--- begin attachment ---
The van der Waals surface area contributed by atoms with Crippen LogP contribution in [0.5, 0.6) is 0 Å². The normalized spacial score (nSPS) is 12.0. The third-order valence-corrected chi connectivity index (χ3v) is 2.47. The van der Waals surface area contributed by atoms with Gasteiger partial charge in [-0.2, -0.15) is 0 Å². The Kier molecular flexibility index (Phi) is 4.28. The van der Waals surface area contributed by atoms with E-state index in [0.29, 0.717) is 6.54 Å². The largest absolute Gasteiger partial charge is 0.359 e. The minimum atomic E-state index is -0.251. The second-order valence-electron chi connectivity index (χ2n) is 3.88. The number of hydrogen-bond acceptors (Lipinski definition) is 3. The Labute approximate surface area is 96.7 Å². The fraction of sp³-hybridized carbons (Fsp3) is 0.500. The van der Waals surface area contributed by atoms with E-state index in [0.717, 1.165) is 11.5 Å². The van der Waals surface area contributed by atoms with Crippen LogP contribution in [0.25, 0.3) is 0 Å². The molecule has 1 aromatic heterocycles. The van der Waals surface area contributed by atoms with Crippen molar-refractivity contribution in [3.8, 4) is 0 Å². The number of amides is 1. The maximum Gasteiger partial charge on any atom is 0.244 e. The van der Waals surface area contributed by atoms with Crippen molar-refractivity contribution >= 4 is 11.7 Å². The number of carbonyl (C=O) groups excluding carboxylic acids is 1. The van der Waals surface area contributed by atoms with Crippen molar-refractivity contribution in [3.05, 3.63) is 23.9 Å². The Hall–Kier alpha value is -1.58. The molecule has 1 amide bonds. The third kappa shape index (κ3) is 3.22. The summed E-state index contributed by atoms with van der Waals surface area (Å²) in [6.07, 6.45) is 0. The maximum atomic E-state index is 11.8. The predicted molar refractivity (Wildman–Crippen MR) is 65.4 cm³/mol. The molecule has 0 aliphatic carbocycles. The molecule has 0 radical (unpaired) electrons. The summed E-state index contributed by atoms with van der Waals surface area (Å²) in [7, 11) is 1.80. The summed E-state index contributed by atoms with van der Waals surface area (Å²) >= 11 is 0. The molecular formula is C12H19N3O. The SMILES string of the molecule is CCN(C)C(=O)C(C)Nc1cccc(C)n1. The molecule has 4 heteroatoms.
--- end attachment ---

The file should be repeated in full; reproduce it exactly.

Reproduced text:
The van der Waals surface area contributed by atoms with Crippen LogP contribution in [0.5, 0.6) is 0 Å². The normalized spacial score (nSPS) is 12.0. The third-order valence-corrected chi connectivity index (χ3v) is 2.47. The van der Waals surface area contributed by atoms with Gasteiger partial charge in [-0.2, -0.15) is 0 Å². The Kier molecular flexibility index (Phi) is 4.28. The van der Waals surface area contributed by atoms with E-state index in [0.29, 0.717) is 6.54 Å². The largest absolute Gasteiger partial charge is 0.359 e. The minimum atomic E-state index is -0.251. The second-order valence-electron chi connectivity index (χ2n) is 3.88. The number of hydrogen-bond acceptors (Lipinski definition) is 3. The Labute approximate surface area is 96.7 Å². The fraction of sp³-hybridized carbons (Fsp3) is 0.500. The van der Waals surface area contributed by atoms with E-state index in [0.717, 1.165) is 11.5 Å². The van der Waals surface area contributed by atoms with Crippen LogP contribution in [0.25, 0.3) is 0 Å². The molecule has 1 aromatic heterocycles. The van der Waals surface area contributed by atoms with Crippen molar-refractivity contribution in [3.8, 4) is 0 Å². The number of amides is 1. The maximum Gasteiger partial charge on any atom is 0.244 e. The van der Waals surface area contributed by atoms with Crippen molar-refractivity contribution >= 4 is 11.7 Å². The number of carbonyl (C=O) groups excluding carboxylic acids is 1. The van der Waals surface area contributed by atoms with Crippen molar-refractivity contribution in [3.05, 3.63) is 23.9 Å². The Hall–Kier alpha value is -1.58. The molecule has 1 amide bonds. The third kappa shape index (κ3) is 3.22. The summed E-state index contributed by atoms with van der Waals surface area (Å²) in [6.07, 6.45) is 0. The maximum atomic E-state index is 11.8. The predicted molar refractivity (Wildman–Crippen MR) is 65.4 cm³/mol. The molecule has 0 aliphatic carbocycles. The molecule has 0 radical (unpaired) electrons. The summed E-state index contributed by atoms with van der Waals surface area (Å²) in [7, 11) is 1.80. The summed E-state index contributed by atoms with van der Waals surface area (Å²) >= 11 is 0. The molecular formula is C12H19N3O. The SMILES string of the molecule is CCN(C)C(=O)C(C)Nc1cccc(C)n1. The molecule has 4 heteroatoms.